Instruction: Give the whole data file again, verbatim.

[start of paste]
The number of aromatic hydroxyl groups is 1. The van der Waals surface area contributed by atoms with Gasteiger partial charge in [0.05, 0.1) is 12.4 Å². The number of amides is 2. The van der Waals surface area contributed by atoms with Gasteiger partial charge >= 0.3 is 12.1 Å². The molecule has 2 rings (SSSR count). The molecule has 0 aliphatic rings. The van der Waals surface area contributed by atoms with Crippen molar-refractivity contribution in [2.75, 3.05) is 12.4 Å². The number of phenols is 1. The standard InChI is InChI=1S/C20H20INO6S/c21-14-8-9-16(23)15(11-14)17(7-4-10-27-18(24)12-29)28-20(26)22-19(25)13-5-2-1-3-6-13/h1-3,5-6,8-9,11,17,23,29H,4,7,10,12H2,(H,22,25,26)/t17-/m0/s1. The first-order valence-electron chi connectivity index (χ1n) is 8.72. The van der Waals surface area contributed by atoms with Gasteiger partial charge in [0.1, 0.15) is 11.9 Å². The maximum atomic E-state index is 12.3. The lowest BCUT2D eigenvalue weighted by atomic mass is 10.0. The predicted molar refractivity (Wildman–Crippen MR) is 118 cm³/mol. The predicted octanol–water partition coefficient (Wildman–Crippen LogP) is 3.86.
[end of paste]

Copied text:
The number of aromatic hydroxyl groups is 1. The van der Waals surface area contributed by atoms with Gasteiger partial charge in [0.05, 0.1) is 12.4 Å². The number of amides is 2. The van der Waals surface area contributed by atoms with Gasteiger partial charge >= 0.3 is 12.1 Å². The molecule has 2 rings (SSSR count). The molecule has 0 aliphatic rings. The van der Waals surface area contributed by atoms with Crippen molar-refractivity contribution in [2.75, 3.05) is 12.4 Å². The number of phenols is 1. The standard InChI is InChI=1S/C20H20INO6S/c21-14-8-9-16(23)15(11-14)17(7-4-10-27-18(24)12-29)28-20(26)22-19(25)13-5-2-1-3-6-13/h1-3,5-6,8-9,11,17,23,29H,4,7,10,12H2,(H,22,25,26)/t17-/m0/s1. The first-order valence-electron chi connectivity index (χ1n) is 8.72. The van der Waals surface area contributed by atoms with Gasteiger partial charge in [0.1, 0.15) is 11.9 Å². The maximum atomic E-state index is 12.3. The lowest BCUT2D eigenvalue weighted by atomic mass is 10.0. The predicted molar refractivity (Wildman–Crippen MR) is 118 cm³/mol. The predicted octanol–water partition coefficient (Wildman–Crippen LogP) is 3.86.